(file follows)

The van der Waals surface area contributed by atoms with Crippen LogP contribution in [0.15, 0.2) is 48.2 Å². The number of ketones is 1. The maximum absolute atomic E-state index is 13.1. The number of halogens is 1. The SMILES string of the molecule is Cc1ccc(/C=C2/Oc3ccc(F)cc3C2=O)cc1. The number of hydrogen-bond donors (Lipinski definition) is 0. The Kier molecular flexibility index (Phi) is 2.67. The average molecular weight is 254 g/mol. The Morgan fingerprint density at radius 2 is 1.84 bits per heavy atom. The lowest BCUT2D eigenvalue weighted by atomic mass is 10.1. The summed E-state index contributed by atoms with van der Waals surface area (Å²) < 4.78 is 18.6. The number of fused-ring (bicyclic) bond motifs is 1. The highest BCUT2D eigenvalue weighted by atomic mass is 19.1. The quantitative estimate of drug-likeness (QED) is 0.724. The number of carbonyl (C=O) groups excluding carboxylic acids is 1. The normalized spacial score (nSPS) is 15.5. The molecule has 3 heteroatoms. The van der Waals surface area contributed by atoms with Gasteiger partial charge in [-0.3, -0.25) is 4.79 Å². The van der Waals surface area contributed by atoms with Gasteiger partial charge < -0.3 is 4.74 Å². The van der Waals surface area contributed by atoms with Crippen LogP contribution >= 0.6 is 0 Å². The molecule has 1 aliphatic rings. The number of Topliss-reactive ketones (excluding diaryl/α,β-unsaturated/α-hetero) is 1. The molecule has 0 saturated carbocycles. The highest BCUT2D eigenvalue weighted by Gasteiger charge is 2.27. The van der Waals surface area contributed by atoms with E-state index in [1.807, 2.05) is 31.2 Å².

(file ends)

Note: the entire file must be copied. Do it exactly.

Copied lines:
The van der Waals surface area contributed by atoms with Crippen LogP contribution in [0.15, 0.2) is 48.2 Å². The number of ketones is 1. The maximum absolute atomic E-state index is 13.1. The number of halogens is 1. The SMILES string of the molecule is Cc1ccc(/C=C2/Oc3ccc(F)cc3C2=O)cc1. The number of hydrogen-bond donors (Lipinski definition) is 0. The Kier molecular flexibility index (Phi) is 2.67. The average molecular weight is 254 g/mol. The Morgan fingerprint density at radius 2 is 1.84 bits per heavy atom. The lowest BCUT2D eigenvalue weighted by atomic mass is 10.1. The summed E-state index contributed by atoms with van der Waals surface area (Å²) < 4.78 is 18.6. The number of fused-ring (bicyclic) bond motifs is 1. The highest BCUT2D eigenvalue weighted by atomic mass is 19.1. The quantitative estimate of drug-likeness (QED) is 0.724. The number of carbonyl (C=O) groups excluding carboxylic acids is 1. The normalized spacial score (nSPS) is 15.5. The molecule has 3 heteroatoms. The van der Waals surface area contributed by atoms with Gasteiger partial charge in [-0.3, -0.25) is 4.79 Å². The van der Waals surface area contributed by atoms with Gasteiger partial charge < -0.3 is 4.74 Å². The van der Waals surface area contributed by atoms with Crippen LogP contribution >= 0.6 is 0 Å². The molecule has 1 aliphatic rings. The number of Topliss-reactive ketones (excluding diaryl/α,β-unsaturated/α-hetero) is 1. The molecule has 0 saturated carbocycles. The highest BCUT2D eigenvalue weighted by Gasteiger charge is 2.27. The van der Waals surface area contributed by atoms with E-state index in [1.807, 2.05) is 31.2 Å².